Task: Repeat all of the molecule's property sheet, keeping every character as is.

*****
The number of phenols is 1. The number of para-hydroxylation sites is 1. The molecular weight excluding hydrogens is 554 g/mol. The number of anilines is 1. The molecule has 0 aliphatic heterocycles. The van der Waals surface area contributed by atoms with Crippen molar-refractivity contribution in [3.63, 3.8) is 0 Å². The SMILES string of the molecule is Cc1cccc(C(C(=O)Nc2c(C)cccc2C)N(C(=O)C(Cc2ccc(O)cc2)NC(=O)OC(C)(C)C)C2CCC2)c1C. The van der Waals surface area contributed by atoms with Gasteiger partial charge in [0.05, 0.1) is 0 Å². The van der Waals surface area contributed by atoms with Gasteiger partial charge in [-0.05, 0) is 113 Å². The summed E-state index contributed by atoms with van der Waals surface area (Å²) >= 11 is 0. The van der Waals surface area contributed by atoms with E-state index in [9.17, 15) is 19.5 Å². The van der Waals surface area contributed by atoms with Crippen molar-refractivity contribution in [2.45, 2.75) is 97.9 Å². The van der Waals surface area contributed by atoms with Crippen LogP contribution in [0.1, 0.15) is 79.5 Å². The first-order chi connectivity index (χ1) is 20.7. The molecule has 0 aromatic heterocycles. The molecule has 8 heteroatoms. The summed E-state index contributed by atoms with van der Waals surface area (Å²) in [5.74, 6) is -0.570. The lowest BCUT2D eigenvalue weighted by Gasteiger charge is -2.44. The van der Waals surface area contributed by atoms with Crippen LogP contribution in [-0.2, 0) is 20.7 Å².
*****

The number of phenols is 1. The number of para-hydroxylation sites is 1. The molecular weight excluding hydrogens is 554 g/mol. The number of anilines is 1. The molecule has 0 aliphatic heterocycles. The van der Waals surface area contributed by atoms with Crippen molar-refractivity contribution in [3.63, 3.8) is 0 Å². The SMILES string of the molecule is Cc1cccc(C(C(=O)Nc2c(C)cccc2C)N(C(=O)C(Cc2ccc(O)cc2)NC(=O)OC(C)(C)C)C2CCC2)c1C. The van der Waals surface area contributed by atoms with Gasteiger partial charge in [0.05, 0.1) is 0 Å². The van der Waals surface area contributed by atoms with Gasteiger partial charge in [-0.05, 0) is 113 Å². The summed E-state index contributed by atoms with van der Waals surface area (Å²) >= 11 is 0. The van der Waals surface area contributed by atoms with E-state index in [9.17, 15) is 19.5 Å². The van der Waals surface area contributed by atoms with Crippen molar-refractivity contribution in [2.45, 2.75) is 97.9 Å². The van der Waals surface area contributed by atoms with Crippen LogP contribution in [0.1, 0.15) is 79.5 Å². The first-order chi connectivity index (χ1) is 20.7. The molecule has 0 aromatic heterocycles. The molecule has 8 heteroatoms. The summed E-state index contributed by atoms with van der Waals surface area (Å²) in [5.74, 6) is -0.570. The lowest BCUT2D eigenvalue weighted by Gasteiger charge is -2.44. The van der Waals surface area contributed by atoms with Crippen LogP contribution in [-0.2, 0) is 20.7 Å².